The Home of American Intellectual Conservatism — First Principles

December 14, 2017

REFERENCE DESK
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Randolph, John
Russell Kirk - 03/26/12

Unmarried, living solitary much of each year at his Roanoke plantation in a cabin, he was loved by some and feared by many. He made three trips to England, and from May 1830 to the autumn of 1831 was American minister to the Court of St. Petersburg. Possessing what was said to be the finest library in Virginia, he was an omnivorous reader (intimately familiar with the collections of the Library of Congress) and a master of English prose style. His Letters to a Young Relative, published at Philadelphia the year after his death, illustrate both his literary talents and the complexity of his character. “They will never love where they ought to love,” Edmund Burke had written, “who do not hate where they ought to hate”: Randolph both loved and hated earnestly. He fought at least two duels (one with Henry Clay, a combat memorably recorded by Senator Thomas Hart Benton); also he was capable of compassion and generosity.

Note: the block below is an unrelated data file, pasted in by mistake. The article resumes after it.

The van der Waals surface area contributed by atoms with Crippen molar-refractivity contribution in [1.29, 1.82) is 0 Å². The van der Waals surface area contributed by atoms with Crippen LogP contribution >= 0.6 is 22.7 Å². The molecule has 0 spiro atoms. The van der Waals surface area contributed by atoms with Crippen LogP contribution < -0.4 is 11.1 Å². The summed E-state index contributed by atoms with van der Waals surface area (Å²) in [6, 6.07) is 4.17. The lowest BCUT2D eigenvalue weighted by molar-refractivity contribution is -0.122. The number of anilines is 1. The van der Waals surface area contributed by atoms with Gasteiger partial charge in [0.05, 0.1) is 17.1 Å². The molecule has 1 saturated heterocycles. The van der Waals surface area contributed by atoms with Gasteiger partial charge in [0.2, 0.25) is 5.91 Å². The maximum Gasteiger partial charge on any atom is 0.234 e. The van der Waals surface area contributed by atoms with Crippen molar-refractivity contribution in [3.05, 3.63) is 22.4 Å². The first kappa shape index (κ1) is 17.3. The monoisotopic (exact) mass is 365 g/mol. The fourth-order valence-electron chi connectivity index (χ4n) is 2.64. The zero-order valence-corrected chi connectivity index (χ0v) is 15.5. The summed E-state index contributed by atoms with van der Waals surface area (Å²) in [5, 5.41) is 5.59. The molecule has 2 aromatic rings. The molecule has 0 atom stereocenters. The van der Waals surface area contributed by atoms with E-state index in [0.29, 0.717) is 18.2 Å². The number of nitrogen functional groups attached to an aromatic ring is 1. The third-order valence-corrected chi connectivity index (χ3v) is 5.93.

Further Reading
  • Kirk, Russell. John Randolph of Roanoke: A Study in American Politics, with Selected Speeches and Letters. 3rd ed. Indianapolis, Ind.: Liberty Press, 1978.
  • Randolph, John. Collected Letters of John Randolph of Roanoke to Dr. John Brockenbrough, 1812-1833. Edited by Kenneth Shorey. New Brunswick, N.J.: Transaction, 1988.
  • Risjord, Norman K. The Old Republicans: Southern Conservatism in the Age of Jefferson. New York: Columbia University Press, 1965.
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